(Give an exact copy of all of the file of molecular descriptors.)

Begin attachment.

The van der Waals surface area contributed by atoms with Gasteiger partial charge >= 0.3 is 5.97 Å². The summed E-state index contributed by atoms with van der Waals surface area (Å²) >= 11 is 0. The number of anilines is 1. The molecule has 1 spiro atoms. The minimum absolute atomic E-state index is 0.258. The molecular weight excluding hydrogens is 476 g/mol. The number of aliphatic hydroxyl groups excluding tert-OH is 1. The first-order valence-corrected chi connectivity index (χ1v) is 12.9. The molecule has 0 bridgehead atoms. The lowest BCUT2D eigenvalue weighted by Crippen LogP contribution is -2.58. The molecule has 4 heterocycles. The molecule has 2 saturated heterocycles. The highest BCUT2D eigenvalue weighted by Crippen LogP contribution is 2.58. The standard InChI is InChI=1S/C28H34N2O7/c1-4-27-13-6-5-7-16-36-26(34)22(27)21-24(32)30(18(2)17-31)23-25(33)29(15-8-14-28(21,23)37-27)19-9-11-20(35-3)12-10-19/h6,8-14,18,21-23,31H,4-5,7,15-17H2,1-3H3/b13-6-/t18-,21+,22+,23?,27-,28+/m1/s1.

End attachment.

The van der Waals surface area contributed by atoms with Gasteiger partial charge >= 0.3 is 5.97 Å². The summed E-state index contributed by atoms with van der Waals surface area (Å²) >= 11 is 0. The number of anilines is 1. The molecule has 1 spiro atoms. The minimum absolute atomic E-state index is 0.258. The molecular weight excluding hydrogens is 476 g/mol. The number of aliphatic hydroxyl groups excluding tert-OH is 1. The first-order valence-corrected chi connectivity index (χ1v) is 12.9. The molecule has 0 bridgehead atoms. The lowest BCUT2D eigenvalue weighted by Crippen LogP contribution is -2.58. The molecule has 4 heterocycles. The molecule has 2 saturated heterocycles. The highest BCUT2D eigenvalue weighted by Crippen LogP contribution is 2.58. The standard InChI is InChI=1S/C28H34N2O7/c1-4-27-13-6-5-7-16-36-26(34)22(27)21-24(32)30(18(2)17-31)23-25(33)29(15-8-14-28(21,23)37-27)19-9-11-20(35-3)12-10-19/h6,8-14,18,21-23,31H,4-5,7,15-17H2,1-3H3/b13-6-/t18-,21+,22+,23?,27-,28+/m1/s1.